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First, it is useful to remember that available (though not definitive) evidence indicates that data fabrication is rare in physics, so while the student is likely in a position where she must take some action, she should keep open the possibility that she has misinterpreted the situation.
This comment, however, should not be used to justify looking the other way on the possibility that she is wrong. The question about the data needs to be resolved. If there is going to be a formal inquiry of this matter, then it will be very important to preserve as much physical evidence as possible.
At some universities, lab notebooks and other relevant material are impounded immediately upon receipt of a formal allegation of research misconduct. Preserving the evidence makes it much easier to arrive at a definitive conclusion regarding the existence of misconduct or the grounds for full exoneration. With this in mind, any actions the student takes should be consistent with the goal of preserving the evidence.
A formal inquiry into a misconduct allegation is kept confidential out of respect to both the accused and the accuser. Anything the student does prior to making a formal allegation should be consistent with this principle. This means that the student should not ask numerous people for their opinion on the matter, but rather advice should be sought from one or two trusted department members or from the university official who is likely to conduct the inquiry.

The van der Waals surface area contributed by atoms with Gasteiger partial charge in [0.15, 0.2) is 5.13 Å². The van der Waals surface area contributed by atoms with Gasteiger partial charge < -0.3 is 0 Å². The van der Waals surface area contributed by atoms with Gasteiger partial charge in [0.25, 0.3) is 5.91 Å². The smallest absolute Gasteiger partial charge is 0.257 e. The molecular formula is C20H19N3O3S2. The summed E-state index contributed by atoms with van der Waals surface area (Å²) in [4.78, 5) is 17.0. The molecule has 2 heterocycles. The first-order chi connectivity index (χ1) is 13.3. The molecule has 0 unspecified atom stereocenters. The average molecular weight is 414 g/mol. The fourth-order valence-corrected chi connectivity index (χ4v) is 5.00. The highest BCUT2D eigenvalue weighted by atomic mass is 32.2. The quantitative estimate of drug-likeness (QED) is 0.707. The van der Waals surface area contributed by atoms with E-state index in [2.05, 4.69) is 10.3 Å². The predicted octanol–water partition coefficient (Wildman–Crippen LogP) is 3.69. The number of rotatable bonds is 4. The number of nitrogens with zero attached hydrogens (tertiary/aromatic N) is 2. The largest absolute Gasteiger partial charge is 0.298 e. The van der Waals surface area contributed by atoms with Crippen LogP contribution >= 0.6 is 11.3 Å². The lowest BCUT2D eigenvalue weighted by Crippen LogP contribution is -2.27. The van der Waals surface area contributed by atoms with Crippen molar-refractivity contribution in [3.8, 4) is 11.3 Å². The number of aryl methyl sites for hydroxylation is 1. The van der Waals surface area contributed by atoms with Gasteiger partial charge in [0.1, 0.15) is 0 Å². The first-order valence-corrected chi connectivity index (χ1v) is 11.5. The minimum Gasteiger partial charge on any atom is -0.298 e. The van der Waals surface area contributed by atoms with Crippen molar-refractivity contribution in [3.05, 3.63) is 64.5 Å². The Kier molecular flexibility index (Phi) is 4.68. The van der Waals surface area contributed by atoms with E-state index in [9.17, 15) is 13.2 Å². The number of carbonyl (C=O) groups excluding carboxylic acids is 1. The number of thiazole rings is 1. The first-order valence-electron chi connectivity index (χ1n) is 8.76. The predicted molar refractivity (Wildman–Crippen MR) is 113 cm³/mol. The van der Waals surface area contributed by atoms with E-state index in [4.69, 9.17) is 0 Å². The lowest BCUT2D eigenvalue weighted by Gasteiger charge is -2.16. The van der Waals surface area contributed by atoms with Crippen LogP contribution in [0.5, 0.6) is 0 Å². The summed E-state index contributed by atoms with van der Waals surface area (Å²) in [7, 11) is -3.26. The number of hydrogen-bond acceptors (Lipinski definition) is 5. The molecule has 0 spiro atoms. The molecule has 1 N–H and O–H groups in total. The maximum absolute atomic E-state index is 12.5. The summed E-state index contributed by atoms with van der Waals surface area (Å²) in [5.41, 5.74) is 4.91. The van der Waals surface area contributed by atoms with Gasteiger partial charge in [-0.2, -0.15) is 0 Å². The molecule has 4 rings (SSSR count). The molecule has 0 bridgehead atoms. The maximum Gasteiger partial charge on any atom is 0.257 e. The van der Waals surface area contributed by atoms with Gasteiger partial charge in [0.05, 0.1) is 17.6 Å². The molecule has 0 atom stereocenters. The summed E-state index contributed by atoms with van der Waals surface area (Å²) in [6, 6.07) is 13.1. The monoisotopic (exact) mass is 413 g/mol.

Nearly every university has someone designated as their Misconduct Policy Officer (or a similar title) who has the responsibility for initiating inquiries in response to formal allegations. The student may well need to take her allegation to this official. While it is nice to try to handle things internally (for instance working within the department), failed attempts at reaching an internal solution can make the inquiry much harder to pursue. For instance, an individual who is tipped off about a pending allegation by an attempt to resolve the issue internally has more time to cover his or her tracks and to alter or destroy physical evidence.
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